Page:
Saturday, January 18, 2014

Weekend Picks For Book Lovers


What should you read this weekend? USA TODAY's picks for book lovers include the new novel by E.L. Doctorow, and a memoir from married pundits Mary Matalin and James Carville.

Andrew's Brain by E.L. Doctorow; Random House, 224 pp.; fiction

When one of America's most acclaimed historical-fiction writers abandons conventional elements such as time, place and even plot to create a deftly original story, pay attention.

E.L. Doctorow lets readers eavesdrop on a series of conversations between a troubled cognitive neuroscientist named Andrew and an unidentified man, whose non-judgmental probing suggests that he's Andrew's shrink. When, where and why this ongoing dialogue is happening remains as unclear as the questioner's identity.

All that readers really know comes solely from Andrew, as he recounts memories of his bizarre and ill-fated life, and from his fascinating, sometimes-funny, often-profound insights into life in general, the workings of the human mind, the meaning of happiness, and the loss of everything. Oh, and Mark Twain.

But since Andrew is the model unreliable narrator, readers really don't know anything for sure.

USA TODAY says: * * * ½ (out of four). "Daring and strange … seamlessly combines Doctorow's remarkable prowess as a literary stylist with deep psychological storytelling."

Love & War: Twenty Years, Three Presidents, Two Daughters and One Louisiana Home by Mary Matalin and James Carville; Blue Rider Press, 332 pp.; non-fiction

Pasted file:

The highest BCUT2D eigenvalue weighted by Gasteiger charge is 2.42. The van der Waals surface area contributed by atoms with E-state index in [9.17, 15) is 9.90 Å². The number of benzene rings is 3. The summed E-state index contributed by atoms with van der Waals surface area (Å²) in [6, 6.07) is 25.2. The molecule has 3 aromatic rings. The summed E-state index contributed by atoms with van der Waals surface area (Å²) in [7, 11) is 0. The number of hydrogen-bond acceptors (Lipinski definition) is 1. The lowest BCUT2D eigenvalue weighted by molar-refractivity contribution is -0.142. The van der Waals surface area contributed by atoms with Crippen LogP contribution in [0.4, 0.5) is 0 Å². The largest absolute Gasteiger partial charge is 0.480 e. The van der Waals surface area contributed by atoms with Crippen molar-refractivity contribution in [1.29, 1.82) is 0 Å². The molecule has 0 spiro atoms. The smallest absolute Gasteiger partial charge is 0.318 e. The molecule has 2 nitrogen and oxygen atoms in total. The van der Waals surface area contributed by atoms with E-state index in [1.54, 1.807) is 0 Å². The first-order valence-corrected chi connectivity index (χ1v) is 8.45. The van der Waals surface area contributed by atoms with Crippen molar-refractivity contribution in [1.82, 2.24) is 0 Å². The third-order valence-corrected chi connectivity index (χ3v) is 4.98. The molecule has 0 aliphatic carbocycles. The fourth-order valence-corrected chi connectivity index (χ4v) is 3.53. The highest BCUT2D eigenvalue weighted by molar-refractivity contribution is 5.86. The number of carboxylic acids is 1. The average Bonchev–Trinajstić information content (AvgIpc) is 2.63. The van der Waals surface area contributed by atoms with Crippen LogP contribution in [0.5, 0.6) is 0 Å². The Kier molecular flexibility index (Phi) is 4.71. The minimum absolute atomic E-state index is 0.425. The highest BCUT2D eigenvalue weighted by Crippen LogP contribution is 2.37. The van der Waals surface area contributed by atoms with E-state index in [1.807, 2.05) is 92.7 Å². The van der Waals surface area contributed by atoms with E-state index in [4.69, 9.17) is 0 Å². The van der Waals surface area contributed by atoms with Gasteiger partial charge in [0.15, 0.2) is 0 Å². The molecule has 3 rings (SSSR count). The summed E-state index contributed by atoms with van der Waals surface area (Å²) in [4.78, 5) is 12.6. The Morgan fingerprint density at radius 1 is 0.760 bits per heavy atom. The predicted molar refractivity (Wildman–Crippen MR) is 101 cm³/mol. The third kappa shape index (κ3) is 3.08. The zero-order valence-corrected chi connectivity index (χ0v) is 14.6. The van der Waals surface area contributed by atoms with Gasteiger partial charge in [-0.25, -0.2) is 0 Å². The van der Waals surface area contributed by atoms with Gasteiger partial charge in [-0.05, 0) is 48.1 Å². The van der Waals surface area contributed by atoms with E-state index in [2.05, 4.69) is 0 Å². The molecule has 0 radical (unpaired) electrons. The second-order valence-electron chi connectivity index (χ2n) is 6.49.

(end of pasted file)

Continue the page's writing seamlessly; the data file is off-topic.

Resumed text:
A co-memoir by the married pundits on opposite sides of the political fence — she's on the right; he's on the left.

USA TODAY says: * * *. "Compelling … confirmation that their love is true and their marriage stands a good chance of lasting until death do them part."

The Invention of Wingsby Sue Monk Kidd; Viking, 359 pp.; fiction

The new pick of Oprah's Book Club 2.0 tells a searing and soaring story of two women bound together as mistress and slave.

USA TODAY says: * * * *. "A beautifully written book about the awe-inspiring resilience of America's enslaved people … unforgettable."

The Trip to Echo Spring: On Writers and Drinkingby Olivia Laing; Picador, 352 pp.; non-fiction

British writer Olivia Laing shows that literary greatness and alcoholism have often gone hand in hand, particularly among some of the best-known male writers of the 20th century.

USA TODAY says: * * * ½. "A thoughtful meditation on the boozy springs of creativity … gimlet-eyed yet warmly sympathetic."

The Wind Is Not a River by Brian Payton; Ecco, 309 pp.; fiction

The novel, set during World War II on Alaska's Aleutian Islands seized by the Japanese, follows the love story of an American reporter and his wife, who begs him not to go.

USA TODAY says: * * *. "A haunting love story wrapped in an engaging and unsettling history lesson."

Contributing reviewers: Don Oldenburg, Roberta Bernstein, Patty Rhule, Kevin Nance, Bob Minzesheimer